A typical shop. I like this for the Inca imagery on the poster which is very popular around here. I'd love to know more about that - while it is often used to sell things (the poster is for Inca Cola), people still seem proud of the heritage and legacy of the Incas. I also like the sign Se Vende Miel - This is the construction in Spanish that means one does something: one sells honey. While exact, a more accurate translation is probably We sell honey. It's not uncommon to find these messages scrawled or spray painted all over doorways in the area that vary depending on the item.

Things that still fascinate me about Urubamba and the surrounding region:

  • Most people live in the rooms behind or above their shops. To those of you who fight traffic every day on your way to work, whether it’s 20 minutes (given my intense dislike of driving even this had me cursing) to an hour or more – just think of the ‘commute’ from the back rooms of your living area to the front room of your shop. It’s not uncommon for people to close an hour or so in the afternoon for lunch. In addition, they often take advantage of the close proximity by doing chores or cooking in the back rooms while open – a ‘senora’ or ‘senor’ gets their attention so you can buy what you need. I wonder a lot about the economics behind this and how it impacts culture.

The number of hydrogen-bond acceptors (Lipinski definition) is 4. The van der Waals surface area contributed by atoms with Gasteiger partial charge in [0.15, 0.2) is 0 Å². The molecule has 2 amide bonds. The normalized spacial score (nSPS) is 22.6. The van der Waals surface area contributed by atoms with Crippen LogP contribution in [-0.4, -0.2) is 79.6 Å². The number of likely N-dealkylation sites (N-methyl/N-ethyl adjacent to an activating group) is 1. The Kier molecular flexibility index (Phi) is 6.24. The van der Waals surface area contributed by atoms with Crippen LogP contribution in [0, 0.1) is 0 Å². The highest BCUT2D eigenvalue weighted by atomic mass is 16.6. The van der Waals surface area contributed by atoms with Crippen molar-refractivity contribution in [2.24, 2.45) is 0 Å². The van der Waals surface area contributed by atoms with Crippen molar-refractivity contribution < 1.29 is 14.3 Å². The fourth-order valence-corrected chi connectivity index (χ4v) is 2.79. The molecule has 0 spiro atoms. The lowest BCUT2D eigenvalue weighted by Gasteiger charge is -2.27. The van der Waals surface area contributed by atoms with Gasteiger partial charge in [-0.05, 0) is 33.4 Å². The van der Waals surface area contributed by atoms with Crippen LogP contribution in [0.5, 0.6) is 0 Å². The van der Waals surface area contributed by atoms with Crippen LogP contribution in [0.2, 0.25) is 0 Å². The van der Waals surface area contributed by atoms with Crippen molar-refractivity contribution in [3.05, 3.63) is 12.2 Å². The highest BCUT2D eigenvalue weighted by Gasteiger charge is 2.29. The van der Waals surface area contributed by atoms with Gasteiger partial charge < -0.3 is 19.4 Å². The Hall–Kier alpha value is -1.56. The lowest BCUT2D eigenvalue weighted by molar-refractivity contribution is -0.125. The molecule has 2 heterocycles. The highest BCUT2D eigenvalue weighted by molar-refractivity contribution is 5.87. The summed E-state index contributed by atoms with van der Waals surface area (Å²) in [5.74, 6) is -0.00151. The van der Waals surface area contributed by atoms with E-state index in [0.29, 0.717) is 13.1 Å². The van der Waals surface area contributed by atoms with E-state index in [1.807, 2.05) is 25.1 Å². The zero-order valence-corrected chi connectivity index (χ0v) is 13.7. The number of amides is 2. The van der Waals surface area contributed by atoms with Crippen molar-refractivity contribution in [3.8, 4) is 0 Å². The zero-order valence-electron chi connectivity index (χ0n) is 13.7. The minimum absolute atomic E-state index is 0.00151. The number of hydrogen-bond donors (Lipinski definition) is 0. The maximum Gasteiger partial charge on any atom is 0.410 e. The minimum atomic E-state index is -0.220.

• I’ve come to theorize that an oven is a luxury item here. I’m not exactly sure what the standard of living is for the average Peruvian in my area though I’m pretty sure it’s nothing like I’m used to. I’m not even sure how many people have access to electricity given how dark many of homes are (‘rooms’ is actually more accurate). But when it dawned on me that there were public ovens that one could bring things to get baked for payment I was stunned. I’m still amazed by this and given we don’t have one I fully intend to partake in the experience of getting something baked. In addition, they aren’t the ovens we are familiar with but rather more like large bread or pizza ovens. People manage them and you leave your item with the specific time – something that seems iffy to me as I’m thinking they’re probably much more powerful.

Horno Caliente - Hot oven 24 hours

Below are various stories about my time here:

  • Shortly after my return to Peru in January another scorpion made an appearance. Insects seem to like our outside door jam. Upon leaving the house for dinner, I slammed the door and noticed something dangling – a scorpion by its leg above my head. I kicked open the door (sound familiar?) and let it drop to the ground. A shout brought my new housemate running. At first I was going to stomp on it but figured distance was the best option and ran for the broom. Despite returning and charging in like Rambo, my housemate informed me that the scorpion had ensconced itself neatly under a ledge, just out of reach. In a wildly counter-intuitive move, I jabbed at it with the bristled side of the broom to the point that we could no longer see it at all. Resigned to being unable to kill the thing, we agreed to keep an eye out for it and I left the broom in the hall. I felt very silly, having taken charge of the situation only for it to result in a poisonous insect having free roam of the house. On returning from dinner I kicked open the door (a common theme) and did a careful inspection before entering. Barely visible, it had wedged itself into the molding behind the door. This time I completed my charge, not allowing myself to think about its VERY spider-like characteristics as I went for the kill. Note: In the past week scorpions three and four have made an appearance.